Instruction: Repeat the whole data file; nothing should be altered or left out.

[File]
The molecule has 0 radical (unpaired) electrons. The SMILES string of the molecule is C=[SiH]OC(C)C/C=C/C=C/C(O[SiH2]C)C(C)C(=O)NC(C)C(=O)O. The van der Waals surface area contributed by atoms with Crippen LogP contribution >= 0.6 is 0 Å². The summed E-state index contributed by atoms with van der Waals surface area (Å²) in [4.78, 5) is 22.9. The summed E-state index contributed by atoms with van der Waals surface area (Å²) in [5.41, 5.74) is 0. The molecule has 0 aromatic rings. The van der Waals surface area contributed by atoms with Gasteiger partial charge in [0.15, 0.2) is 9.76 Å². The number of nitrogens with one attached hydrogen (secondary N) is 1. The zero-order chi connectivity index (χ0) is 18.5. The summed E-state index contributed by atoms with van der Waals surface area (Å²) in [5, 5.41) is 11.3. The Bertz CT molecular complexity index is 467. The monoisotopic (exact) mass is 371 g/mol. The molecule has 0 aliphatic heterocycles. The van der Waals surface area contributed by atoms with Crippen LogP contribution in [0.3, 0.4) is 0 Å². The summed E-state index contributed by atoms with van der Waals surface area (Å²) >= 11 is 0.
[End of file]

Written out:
The molecule has 0 radical (unpaired) electrons. The SMILES string of the molecule is C=[SiH]OC(C)C/C=C/C=C/C(O[SiH2]C)C(C)C(=O)NC(C)C(=O)O. The van der Waals surface area contributed by atoms with Crippen LogP contribution >= 0.6 is 0 Å². The summed E-state index contributed by atoms with van der Waals surface area (Å²) in [4.78, 5) is 22.9. The summed E-state index contributed by atoms with van der Waals surface area (Å²) in [5.41, 5.74) is 0. The molecule has 0 aromatic rings. The van der Waals surface area contributed by atoms with Gasteiger partial charge in [0.15, 0.2) is 9.76 Å². The number of nitrogens with one attached hydrogen (secondary N) is 1. The zero-order chi connectivity index (χ0) is 18.5. The summed E-state index contributed by atoms with van der Waals surface area (Å²) in [5, 5.41) is 11.3. The Bertz CT molecular complexity index is 467. The monoisotopic (exact) mass is 371 g/mol. The molecule has 0 aliphatic heterocycles. The van der Waals surface area contributed by atoms with Crippen LogP contribution in [0.3, 0.4) is 0 Å². The summed E-state index contributed by atoms with van der Waals surface area (Å²) >= 11 is 0.